Property tax critics, GOP want actionBoard: Request will cost $1 million, raise taxes
A group of 13 stood up at the Monday Haywood County Board of Commissioners meeting as Pat Carr read a resolution passed by the county’s Republican Party executive committee regarding the county’s 2011 reappraisal.
The resolution addressed Senate Bill 159, which was passed to allow Mecklenburg and other counties to either reimburse or collect additional taxes on properties where the reappraisal value was inaccurate.
The GOP resolution cited a concerned constituent study indicating significant issues in some areas of the county where assessed values were “considerably higher than the sales price.”
Canton residents Denny and Debbie King contested the value of their property before the N.C. Property Tax commission, and had their value reduced. The commissioners are appealing the decision, which is currently before the N.C. Court of Appeals.
The resolution asked the county to reverse their decision to appeal, to use the funds allocated for the appeal to hire a professional appraisal firm to review the neighborhood rates, make adjustments to the properties erroneously evaluated, do a revaluation in 2015 and cease using neighborhoods as basis for future appraisals.
Others in the group spoke, including King, who requested the 30 percent market adjustment factor in his neighborhood be dropped and that the county drop the tax commission appeal, and Jonnie Cure, who chastised the tax appeal process.
Eddie Cabe, who’s home was initially valued at $125,000 during the 2011 reappraisal process but who now pays less than $300 in taxes on a reduced property rate of $41,200, told the commissioners to stop using his case as an example of how the system works.
“You used tax money to fight against me,” he said.
Later, County Tax Administrator David Francis explained Cabe’s case as one where information provided by the taxpayer during the informal appeal process, and later at the board of equalization and review level, worked to bring the property value in line with its market value — the goal of a reappraisal.
Additionally, upon hearing more about Cabe’s circumstances, county staff learned he qualified for a property tax relief program. In all, the processes set forth in law and used by the county allowed Cabe’s bill to be reduced by more than half.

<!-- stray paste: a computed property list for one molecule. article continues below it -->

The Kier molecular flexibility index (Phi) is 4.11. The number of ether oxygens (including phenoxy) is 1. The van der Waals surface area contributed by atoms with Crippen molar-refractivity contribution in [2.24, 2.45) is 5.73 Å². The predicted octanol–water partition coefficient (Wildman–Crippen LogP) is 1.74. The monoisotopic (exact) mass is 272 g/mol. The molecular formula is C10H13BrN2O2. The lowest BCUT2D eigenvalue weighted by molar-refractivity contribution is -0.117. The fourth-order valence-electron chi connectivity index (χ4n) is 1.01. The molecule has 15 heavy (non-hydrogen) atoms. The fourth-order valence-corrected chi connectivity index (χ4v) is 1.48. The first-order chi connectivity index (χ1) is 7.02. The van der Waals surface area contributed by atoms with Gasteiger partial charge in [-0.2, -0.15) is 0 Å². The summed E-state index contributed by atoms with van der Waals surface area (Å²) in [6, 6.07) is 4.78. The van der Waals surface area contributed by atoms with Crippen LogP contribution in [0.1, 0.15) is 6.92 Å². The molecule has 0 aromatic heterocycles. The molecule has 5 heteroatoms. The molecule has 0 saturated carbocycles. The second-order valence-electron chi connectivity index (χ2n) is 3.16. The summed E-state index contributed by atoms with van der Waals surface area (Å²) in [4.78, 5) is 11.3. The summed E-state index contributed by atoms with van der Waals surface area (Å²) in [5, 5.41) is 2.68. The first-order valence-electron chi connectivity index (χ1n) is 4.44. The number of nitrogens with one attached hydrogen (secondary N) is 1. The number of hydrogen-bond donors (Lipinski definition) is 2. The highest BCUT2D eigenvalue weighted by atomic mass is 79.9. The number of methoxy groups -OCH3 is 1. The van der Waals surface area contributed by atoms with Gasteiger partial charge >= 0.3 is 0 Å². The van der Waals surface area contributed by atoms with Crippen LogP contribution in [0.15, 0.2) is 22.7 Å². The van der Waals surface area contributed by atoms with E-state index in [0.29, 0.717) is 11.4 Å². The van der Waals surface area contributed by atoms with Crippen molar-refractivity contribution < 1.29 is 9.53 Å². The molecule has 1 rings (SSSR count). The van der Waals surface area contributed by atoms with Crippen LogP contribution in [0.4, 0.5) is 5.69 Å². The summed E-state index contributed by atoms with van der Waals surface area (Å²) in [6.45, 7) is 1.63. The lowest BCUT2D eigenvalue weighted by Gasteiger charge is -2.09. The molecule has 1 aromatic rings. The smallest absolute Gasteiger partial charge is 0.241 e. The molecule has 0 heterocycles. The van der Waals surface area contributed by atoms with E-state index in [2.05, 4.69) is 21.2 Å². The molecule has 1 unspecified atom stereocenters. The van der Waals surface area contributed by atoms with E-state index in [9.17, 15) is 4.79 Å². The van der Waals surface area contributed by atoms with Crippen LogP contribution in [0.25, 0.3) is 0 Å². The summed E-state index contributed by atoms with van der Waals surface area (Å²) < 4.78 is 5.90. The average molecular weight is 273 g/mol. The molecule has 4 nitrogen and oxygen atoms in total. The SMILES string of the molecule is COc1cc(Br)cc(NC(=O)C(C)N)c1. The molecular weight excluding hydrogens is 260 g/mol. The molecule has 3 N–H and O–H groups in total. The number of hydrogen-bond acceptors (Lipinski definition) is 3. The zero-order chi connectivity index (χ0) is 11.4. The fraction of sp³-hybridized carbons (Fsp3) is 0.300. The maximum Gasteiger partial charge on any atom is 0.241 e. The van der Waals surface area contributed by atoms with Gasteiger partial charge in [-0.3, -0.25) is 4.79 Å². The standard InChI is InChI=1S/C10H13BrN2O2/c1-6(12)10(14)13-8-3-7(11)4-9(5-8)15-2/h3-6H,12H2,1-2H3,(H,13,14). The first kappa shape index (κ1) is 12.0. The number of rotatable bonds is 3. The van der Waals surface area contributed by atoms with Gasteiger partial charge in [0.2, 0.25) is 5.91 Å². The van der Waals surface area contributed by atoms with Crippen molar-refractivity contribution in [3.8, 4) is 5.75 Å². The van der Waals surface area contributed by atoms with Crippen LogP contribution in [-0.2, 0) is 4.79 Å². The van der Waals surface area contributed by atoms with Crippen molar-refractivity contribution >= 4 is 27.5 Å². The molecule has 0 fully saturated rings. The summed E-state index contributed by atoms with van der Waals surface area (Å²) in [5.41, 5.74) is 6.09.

Kenneth Henson told the board he didn’t appreciate the county spending taxpayer funds to hire an attorney to work against its own citizens, which happened when a Raleigh attorney represented the county against the Kings in their tax appeal case.
“This is crazy spending this kind of money against private citizens of this county, and that’s what’s happening in this situation,” Henson said, a statement that was greeted by applause of some audience members.
Francis later said if a case goes to the state property tax commission, the county, by law, is required to hire an attorney.
The county appealed the King case, he explained, because some tax commission members voting on the case weren't present during the full hearing, and because of the extensive misinformation being circulated about the reappraisal process that needed to be put to rest.
At what cost?
County Commission Chairman Mark Swanger said he was astounded by the request from the Republican party executive committee that would result in a tax increase to cover the estimated $1 million for an outside firm to conduct a reappraisal. He said he was also bothered by the suggestion that “we should meddle with a matter before the court of appeals.”
Republican Commissioner Kevin Ensley questioned the resolution from his party, noting it was passed at the very same meeting where it was presented, despite calls two members asking for more time to study the issue.
Ensley said state information shows the county’s reappraisal was accurate, and noted that since 2011, three of four properties in Mr. King’s neighborhood have sold for more than their tax value.
Some information requested in the resolution is already available on the county website, he said, and the neighborhood delineation method resulted in far fewer questions during the process than have surfaced in the past.
Ensley’s biggest concern was the request for another revaluation in 2015, which would cost $1 million if done by an outside firm.
“That would require a tax increase, and this conservative commissioner will not vote for that,” he said.
He suggested that, in the future, the Republican Party not pass a resolution until they had time to fully study it.
Not all those at the meeting were there to chastise the county leaders.
Marie Metcalf thanked the board on behalf of the county’s senior leadership teams.
“We often request time to ask for something,” she said. “Tonight we’re here to say a big thank you for you support for issues facing seniors in Haywood County.”
Metcalf said in 2012, volunteers with the program provided 13,222 hours of service to the elderly, a contribution with a monetary value of $264,640. This year the program is on track to provide even more volunteer hours than last year.
More than a dozen senior volunteers were present as Metcalf thanked the board.
Janie Benson, head of the Haywood County Democratic party, also thanked the commissioners for all they do for the county.
“I know many of our surrounding counties are having real difficulties with financial matters,” she said. “My understanding is that Haywood County has ridden out these hard times in a way many of our other counties have not.”
Benson also thanked county employees who have had to endure some “interesting things,” such as been followed when they were off-duty, timed as they spoke on the telephone and asked to perform extensive “fact-gathering” for certain individuals.
She asked the board to compile an accounting of employee’ time put into fact-gathering for certain individuals that serve limited interests.